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Why Running Back Alex Collins Wears a Super Dark Facemask Visor

Posted Dec 13, 2017

The breakout Ravens running back said he’s been dealing with migraine headaches since high school, and they used to be so bad that they made him throw up before games.


Alex Collins doesn’t wear his super-dark black facemask visor just because it looks hardcore. 

He wears it because it helps him stiff-arm migraine headaches.

The Ravens’ breakout running back shed light Wednesday on the migraines that have been a challenge to overcome during his young career, and something he still deals with on a daily basis.

“I’m used to playing with them and dealing with it. Some are a little more severe than others, but for the most part, I’ll push through it,” Collins said.

Collins said he was approved by the league to wear the visor in the second or third week of the preseason. He also wears it during practice.

“The dark visor has really done a lot,” he said. “Over the past few weeks, I haven’t had [migraines] at all.”

Collins said he’s been dealing with migraines since high school. They used to be so bad that they made him throw up before taking the field.

The first time the problem became public knowledge in Baltimore this season was after the team’s 44-20 win over the Detroit Lions, in which Collins ran 15 times for 75 yards and two touchdowns. Afterwards, he was not available to talk to the media because he was in too much pain.

Collins said the headaches are triggered when he squints his eyes to try to block out sunlight. That stress of squinting brings on the pain, so he instead wears the visor so his face can relax.

“It’s like playing in the shade all the time,” Collins said. “When I’m able to play with a relaxed face out there, reading my keys and knowing what I need to be doing without that strain in my eyes, the migraines don’t happen.”

Collins has emerged as the Ravens' top offensive playmaker and one of the NFL’s best stories.

After being selected in the fifth round by the Seattle Seahawks last year, Collins spent his rookie season buried on the depth chart and then was released by Seattle at the end of training camp.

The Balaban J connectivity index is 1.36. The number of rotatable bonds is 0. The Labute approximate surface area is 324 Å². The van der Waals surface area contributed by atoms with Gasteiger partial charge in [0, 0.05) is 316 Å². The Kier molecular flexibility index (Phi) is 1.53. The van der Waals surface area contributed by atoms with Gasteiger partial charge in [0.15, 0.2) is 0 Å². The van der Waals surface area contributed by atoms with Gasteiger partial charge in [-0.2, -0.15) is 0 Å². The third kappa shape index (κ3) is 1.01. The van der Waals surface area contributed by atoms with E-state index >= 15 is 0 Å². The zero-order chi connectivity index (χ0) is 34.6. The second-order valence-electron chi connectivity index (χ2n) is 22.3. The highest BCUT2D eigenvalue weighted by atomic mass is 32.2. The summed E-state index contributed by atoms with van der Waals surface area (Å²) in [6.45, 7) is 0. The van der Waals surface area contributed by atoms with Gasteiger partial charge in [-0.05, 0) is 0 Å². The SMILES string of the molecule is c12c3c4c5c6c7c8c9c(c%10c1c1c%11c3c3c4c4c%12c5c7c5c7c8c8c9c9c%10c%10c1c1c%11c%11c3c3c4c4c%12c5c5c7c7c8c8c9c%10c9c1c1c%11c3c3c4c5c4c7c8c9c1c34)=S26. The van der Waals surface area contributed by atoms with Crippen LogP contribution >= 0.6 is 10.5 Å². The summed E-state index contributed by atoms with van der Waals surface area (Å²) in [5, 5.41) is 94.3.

It wasn’t just that Seattle missed out on appreciating his talent. So did everyone else in the league because Collins went unclaimed on waivers.

The Ravens signed him to their practice squad on Sept. 5, and he was brought up to the active roster two weeks later. Baltimore first promoted Jeremy Langford, but cut him two days later after Collins stood out in practice.

By Week 8, Collins had the starting role, and he delivered with the first 100-yard game (113) of his career in a 40-0 rout of the Miami Dolphins on Thursday Night Football.

It’s no coincidence that since that game, the Ravens have averaged the second-most points scored per game in the NFL (31.3), only trailing the Philadelphia Eagles. For an offense that struggled for so much of the year, Collins gave it a spark and the passing game is now following.

"Alex has been kind of electric," Head Coach John Harbaugh said. "He's been a difference-maker for us."

“A lot of teams find runners in a lot of places and we obviously got fortunate with Alex,” quarterback Joe Flacco added. “The speed that he’s brought to our football team and our running game right now has definitely been huge.”

Despite his late start, Collins is ninth in the league in rushing yards (825) and tied for third among running backs in yards per carry (5.1).

He’s also grown as a pass-catching weapon as well. His 37-yard catch and run in Pittsburgh on Sunday Night Football, in which he split a pair of Steelers defenders was “Good Morning Football’s” Angry Run of the Week.

Despite his chill temperament, there’s definitely a beast behind that menacing facemask. Who cares if it’s only to prevent headaches?

“I like to put my stamp on it to let the other team know it’s about to be a long game,” Collins said.

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